The global tuberculosis (TB) epidemic is set to decline but progress is being hampered by HIV/AIDS and the emergence of extensively drug-resistant TB, according to a new report by the World Health Organization.
The report, released today (22 March) found that the global incidence rate of TB levelled off at 150 cases per 100,000 people in 2005.
"We are currently seeing the fruits of global action to control TB," said UN secretary-general Ban Ki-moon in a press statement.
Although the global incidence rate has stabilised, the actual number of TB cases — nearly nine million — has continued to rise slowly due to the expanding world population and the threat posed by HIV/AIDS.
HIV is the main reason for failure to meet TB control targets, particularly in sub-Saharan Africa.
The report recommends screening HIV patients to improve the detection of TB, and increasing collaboration between TB and HIV programmes (see Power struggles and the fight against TB and HIV), which it says is key to reducing the burden of TB among people living with HIV.
It also cites uneven access to diagnosis and treatment, and weak infrastructure and health systems in developing countries as further impediments to rapid progress against TB.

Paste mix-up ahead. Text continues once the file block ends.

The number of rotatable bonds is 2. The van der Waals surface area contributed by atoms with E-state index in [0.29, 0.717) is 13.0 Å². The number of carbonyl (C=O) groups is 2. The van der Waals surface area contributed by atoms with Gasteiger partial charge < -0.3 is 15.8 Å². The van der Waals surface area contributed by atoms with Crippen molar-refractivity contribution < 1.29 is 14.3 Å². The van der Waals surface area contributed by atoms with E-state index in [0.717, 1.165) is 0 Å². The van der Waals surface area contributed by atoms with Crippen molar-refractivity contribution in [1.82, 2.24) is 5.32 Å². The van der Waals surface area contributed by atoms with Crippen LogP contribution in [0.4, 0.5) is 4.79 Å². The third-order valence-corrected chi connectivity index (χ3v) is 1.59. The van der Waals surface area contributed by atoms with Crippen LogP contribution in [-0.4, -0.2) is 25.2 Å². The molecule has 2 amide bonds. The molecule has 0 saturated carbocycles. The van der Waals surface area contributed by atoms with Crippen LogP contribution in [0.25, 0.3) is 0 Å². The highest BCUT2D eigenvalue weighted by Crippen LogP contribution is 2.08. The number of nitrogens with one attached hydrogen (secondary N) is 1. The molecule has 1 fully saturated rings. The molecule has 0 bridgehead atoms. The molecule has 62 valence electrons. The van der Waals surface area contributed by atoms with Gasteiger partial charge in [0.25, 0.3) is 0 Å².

And although funds for TB control have risen substantially since 2002 ― reaching US$2 billion ― the report says an additional US$1.1 billion will be needed to achieve the 2007 targets set by the Global Plan to Stop TB.
The report says extensively drug-resistant TB (XDR-TB), which is resistant to three or more of the six classes of second-line drugs, poses a serious threat to progress and could even reverse recent gains.
"We have a clear plan on how to control XDR-TB but countries are moving far too slowly on implementing this plan," says Mario Raviglione, director of the World Health Organization's Stop TB Department.
He said the threat of XDR-TB has made research to identify new diagnostics, drugs and vaccines more vital than ever.
An extra US$650 million is needed this year to implement control measures for both XDR-TB and multi-drug-resistant TB, says Raviglione.A survey conducted by the World Health Organization in 2004 found that XDR-TB has been identified in all regions of the world but is most frequent in the countries of the former Soviet Union and Asia, and most recently South Africa (see 'Virtually untreatable' TB hits South Africa).